Living in such a bizarre household had a peculiar effect on my relationship to faith. While these articles were originally intended to ignite awe and adoration in God, they became homely and comforting, inextricably related to my mother and, as far as I was concerned, entirely secular. I do not recall a time when religion ever felt like anything other than outlandish stories, and I staged a walk-out at school when I found out a Christian assembly was to take place (precociously claiming to my head mistress that every faith should be equally represented).

While I share my mother’s admiration for these objects, my fascination has always inhabited a strange liminal space that vehemently rejects the teachings of the church while remaining anchored to its aesthetics. More recently, working as a journalist has allowed me to keep a comfortable critical distance. I have marvelled at colossal sculptures in the Vatican; Caravaggio’s vision of St John the Baptist painted in Malta; and countless Byzantine saints, but I never experienced a transcendental moment until I travelled to the unassuming Tuscan village of Monterchi.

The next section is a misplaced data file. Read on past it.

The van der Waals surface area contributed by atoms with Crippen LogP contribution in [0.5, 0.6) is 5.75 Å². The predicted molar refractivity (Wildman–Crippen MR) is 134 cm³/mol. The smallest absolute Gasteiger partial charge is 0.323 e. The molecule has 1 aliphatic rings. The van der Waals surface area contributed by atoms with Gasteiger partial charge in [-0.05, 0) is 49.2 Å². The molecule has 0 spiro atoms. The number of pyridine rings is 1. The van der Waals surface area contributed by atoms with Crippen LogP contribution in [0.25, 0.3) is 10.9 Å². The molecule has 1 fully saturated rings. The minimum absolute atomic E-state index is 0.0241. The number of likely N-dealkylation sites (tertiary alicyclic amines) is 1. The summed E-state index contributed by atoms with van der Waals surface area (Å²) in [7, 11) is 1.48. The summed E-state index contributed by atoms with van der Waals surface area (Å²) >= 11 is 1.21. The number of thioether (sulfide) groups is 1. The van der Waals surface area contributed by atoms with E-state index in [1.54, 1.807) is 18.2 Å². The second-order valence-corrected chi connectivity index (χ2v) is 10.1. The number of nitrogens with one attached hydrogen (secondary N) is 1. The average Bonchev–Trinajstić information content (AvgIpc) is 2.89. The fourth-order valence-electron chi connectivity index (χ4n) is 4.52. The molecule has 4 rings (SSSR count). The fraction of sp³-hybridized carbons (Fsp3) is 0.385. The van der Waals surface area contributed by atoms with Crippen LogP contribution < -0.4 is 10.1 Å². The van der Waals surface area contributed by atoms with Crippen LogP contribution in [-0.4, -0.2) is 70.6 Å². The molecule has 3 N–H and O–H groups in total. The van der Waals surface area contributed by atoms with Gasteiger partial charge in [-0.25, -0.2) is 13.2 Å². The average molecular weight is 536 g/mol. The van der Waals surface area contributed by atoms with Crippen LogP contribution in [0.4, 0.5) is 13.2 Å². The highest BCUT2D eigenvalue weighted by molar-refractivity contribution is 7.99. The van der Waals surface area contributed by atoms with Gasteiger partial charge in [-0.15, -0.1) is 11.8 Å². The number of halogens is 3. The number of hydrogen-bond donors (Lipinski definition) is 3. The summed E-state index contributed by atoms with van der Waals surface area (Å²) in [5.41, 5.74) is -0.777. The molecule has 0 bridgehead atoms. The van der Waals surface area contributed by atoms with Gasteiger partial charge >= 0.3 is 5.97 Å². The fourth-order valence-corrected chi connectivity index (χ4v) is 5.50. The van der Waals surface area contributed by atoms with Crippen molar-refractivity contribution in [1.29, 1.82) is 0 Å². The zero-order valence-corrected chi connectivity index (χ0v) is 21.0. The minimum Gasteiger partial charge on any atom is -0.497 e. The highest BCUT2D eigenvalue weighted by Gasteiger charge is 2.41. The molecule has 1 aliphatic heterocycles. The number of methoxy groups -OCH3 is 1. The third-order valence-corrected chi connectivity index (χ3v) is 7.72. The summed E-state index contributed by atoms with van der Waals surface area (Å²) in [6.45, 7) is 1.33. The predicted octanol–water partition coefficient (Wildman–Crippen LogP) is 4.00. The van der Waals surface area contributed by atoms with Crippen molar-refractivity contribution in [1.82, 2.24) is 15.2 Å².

Piero della Francesca, Polyptych of the Misericordia, 1460-2

Here, nestled among the hills of the Tevere Valley, sits an old school house that is now a modest museum. I was invited to visit as part of a tour celebrating the work of Piero della Francesca, the remarkable fifteenth-century painter who was known as much for his mathematical expertise as his art. I had already seen several of his glorious works, which impart the grace of God with geometrical precision. But here, in a dimly lit room, I encountered something else altogether.

Under a swagged canopy, with curtains held back by two stocky angels, I saw a young, pregnant woman straining with the heft of her belly. Her dress has been let out at the loosely tied seams in order to cover her sizeable bump. She holds one hand on her hip in an attempt to alleviate the pressure, while the other rests protectively across her stomach; a weary half-grimace fixes across her face. This lady is tired and vulnerable, heavy with the weight of the imminent birth. It is a state that I have seen countless women endure, as every action becomes an arduous task and the notion of seeing one’s own feet a distant memory. She could be any number of others who have brought new life into the world over millennia, but she just happens to be the Virgin Mary.